Questions and Answers For Health-Care Providers Caring for Infants and Children with Possible Zika Virus Infection

Interim Guidelines for Health-Care Providers Caring for Infants and Children with Possible Zika Virus Infection — United
CDC has updated its interim guidelines for U.S. health-care providers caring for infants born to mothers who traveled to or resided in areas with Zika virus transmission during pregnancy and expanded guidelines to include infants and children with possible acute Zika virus disease.

Sexual Transmission

MMWR: Interim Guidance for Prevention of Sexual Transmission of Zika Virus — United States, 2016
The following recommendations apply to men who have traveled to or reside in areas with active Zika virus transmission and their female or male sex partners. These recommendations replace the previously issued recommendations and are updated to include time intervals after travel to areas with active Zika virus transmission or after Zika virus infection for taking precautions to reduce the risk for sexual transmission.

Zika and Sexual Transmission

Zika Travel Information

MMWR: Ongoing Zika Virus Transmission — Puerto Rico, November 1, 2015–April 14, 2016
During November 1, 2015–April 14, 2016, a total of 6,157 specimens from suspected Zika virus–infected patients from Puerto Rico were evaluated and 683 (11%) had laboratory evidence of current or recent Zika virus infection.

CDC Issues Advice for Travel to the 2016 Summer Olympic Games

Zika Travel Notices

Clinical Evaluation and Testing

NEW: MMWR: Interim Guidance for Zika Virus Testing of Urine — United States, 2016

NEW: MMWR: Comparison of Test Results for Zika Virus RNA in Urine, Serum, and Saliva Specimens from Persons with Travel-Associated Zika Virus Disease — Florida, 2016

updated: Diagnostic Testing
Contact your state or local health department to facilitate testing.

updated: Collection and Submission of Body Fluids for Zika Virus Testing

CDC and OSHA Issue Interim Guidance for Protecting Workers from Occupational Exposure to Zika Virus
CDC and the Occupational Safety and Health Administration (OSHA) issued new guidance and information for protecting workers from occupational exposure to Zika virus.

Biosafety Guidance for Transportation of Specimens and for Work with Zika Virus in the Laboratory

Clinical Evaluation & Disease
Zika virus is transmitted to humans primarily through the bite of an infected Aedes species mosquito. The most common symptoms of Zika virus disease are fever, rash, joint pain, and conjunctivitis. Most people infected with Zika virus are asymptomatic. Characteristic clinical findings are acute onset of fever with maculopapular rash, arthralgia, or conjunctivitis. Other commonly reported symptoms include myalgia and headache.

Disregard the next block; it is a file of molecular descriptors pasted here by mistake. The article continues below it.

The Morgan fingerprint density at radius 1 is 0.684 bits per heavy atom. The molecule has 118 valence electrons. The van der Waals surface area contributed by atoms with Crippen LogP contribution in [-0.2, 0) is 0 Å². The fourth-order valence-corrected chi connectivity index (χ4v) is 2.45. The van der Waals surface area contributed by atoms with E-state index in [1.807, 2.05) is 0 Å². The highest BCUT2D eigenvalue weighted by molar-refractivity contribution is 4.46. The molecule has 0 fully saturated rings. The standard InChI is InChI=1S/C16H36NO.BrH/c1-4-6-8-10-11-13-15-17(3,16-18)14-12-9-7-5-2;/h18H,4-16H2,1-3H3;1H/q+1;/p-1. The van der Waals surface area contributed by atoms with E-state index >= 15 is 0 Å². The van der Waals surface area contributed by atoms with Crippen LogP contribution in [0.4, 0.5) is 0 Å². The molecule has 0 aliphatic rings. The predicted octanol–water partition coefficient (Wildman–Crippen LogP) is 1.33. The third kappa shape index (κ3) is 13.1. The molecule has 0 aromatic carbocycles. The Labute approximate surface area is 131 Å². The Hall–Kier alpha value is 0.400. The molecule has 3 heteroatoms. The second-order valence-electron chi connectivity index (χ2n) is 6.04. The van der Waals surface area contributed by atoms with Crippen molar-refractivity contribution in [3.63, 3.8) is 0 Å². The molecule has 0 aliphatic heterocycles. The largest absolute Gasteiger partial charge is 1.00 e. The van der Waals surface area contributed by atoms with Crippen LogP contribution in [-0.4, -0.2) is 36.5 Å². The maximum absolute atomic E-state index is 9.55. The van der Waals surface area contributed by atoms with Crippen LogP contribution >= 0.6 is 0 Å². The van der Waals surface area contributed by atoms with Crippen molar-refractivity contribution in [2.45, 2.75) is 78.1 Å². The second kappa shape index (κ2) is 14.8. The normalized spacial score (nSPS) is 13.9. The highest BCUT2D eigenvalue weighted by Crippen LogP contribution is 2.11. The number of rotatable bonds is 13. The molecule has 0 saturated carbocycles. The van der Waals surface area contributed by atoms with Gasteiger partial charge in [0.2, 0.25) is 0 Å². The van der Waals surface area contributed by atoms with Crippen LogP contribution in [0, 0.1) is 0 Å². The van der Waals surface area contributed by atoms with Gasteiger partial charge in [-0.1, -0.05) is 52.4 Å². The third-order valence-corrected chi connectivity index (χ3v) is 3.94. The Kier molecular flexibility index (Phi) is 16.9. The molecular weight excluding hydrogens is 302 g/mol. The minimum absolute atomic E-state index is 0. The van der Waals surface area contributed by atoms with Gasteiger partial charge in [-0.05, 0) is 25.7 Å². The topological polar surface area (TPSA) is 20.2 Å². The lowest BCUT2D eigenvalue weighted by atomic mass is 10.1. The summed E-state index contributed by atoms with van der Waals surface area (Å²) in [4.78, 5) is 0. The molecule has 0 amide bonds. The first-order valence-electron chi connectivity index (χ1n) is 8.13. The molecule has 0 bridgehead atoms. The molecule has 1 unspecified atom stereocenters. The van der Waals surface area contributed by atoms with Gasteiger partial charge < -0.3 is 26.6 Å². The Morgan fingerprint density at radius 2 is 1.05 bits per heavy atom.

State and Local Health Department Resources

NEW: MMWR: Possible Zika Virus Infection Among Pregnant Women — United States and Territories, May 2016
In February 2016, CDC, in collaboration with state, local, tribal, and territorial health departments, launched two comprehensive surveillance systems to report and monitor pregnancies and congenital outcomes among symptomatic and asymptomatic women with laboratory evidence of Zika virus infection in the United States and territories. As of May 12, 2016, there were 157 and 122 pregnant women with laboratory evidence of possible Zika virus infection residing in participating U.S. states and U.S. territories, respectively.

NEW: Zika Active Pregnancy Surveillance System (ZAPSS)/Sistema de Vigilancia Activa de Zika en Embarazos (SVAZE)
The Puerto Rico Department of Health and Centers for Disease Control and Prevention have developed a surveillance system called Zika Active Pregnancy Surveillance System (ZAPSS)/Sistema de Vigilancia Activa de Zika en Embarazos (SVAZE). The surveillance system will be used to evaluate the association between Zika virus infection during pregnancy and adverse outcomes during pregnancy, birth, and early childhood up to 3 years old.

NEW: Pregnant women with any laboratory evidence of possible Zika virus infection in the United States and territories, 2016
These data reflect pregnant women in the US Zika Pregnancy Registry and the Zika Active Pregnancy Surveillance System in Puerto Rico.

NEW: Zika Crisis and Emergency Risk Communication Discussions
To address the communication concerns and needs of state, local, and territorial health communicators, as well as partner organizations, CDC is hosting a series of Crisis and Emergency Risk Communication (CERC) teleconferences related to Zika issues. These teleconferences will be held on a weekly basis beginning Tuesday, May 17, from 1-2 pm (Eastern Time). Each week, a new topic will be presented on a different aspect of CERC.

US Zika Pregnancy Registry
CDC has established the US Zika Pregnancy Registry to learn more about pregnant women in the United States with confirmed Zika virus infection and their infants and is collaborating with state, tribal, local, and territorial health departments to collect information about pregnancy and infant outcomes following Zika virus infection during pregnancy.

Survey of Blood Collection Centers and Implementation of Guidance for Prevention of Transfusion-Transmitted Zika Virus Infection — Puerto Rico, 2016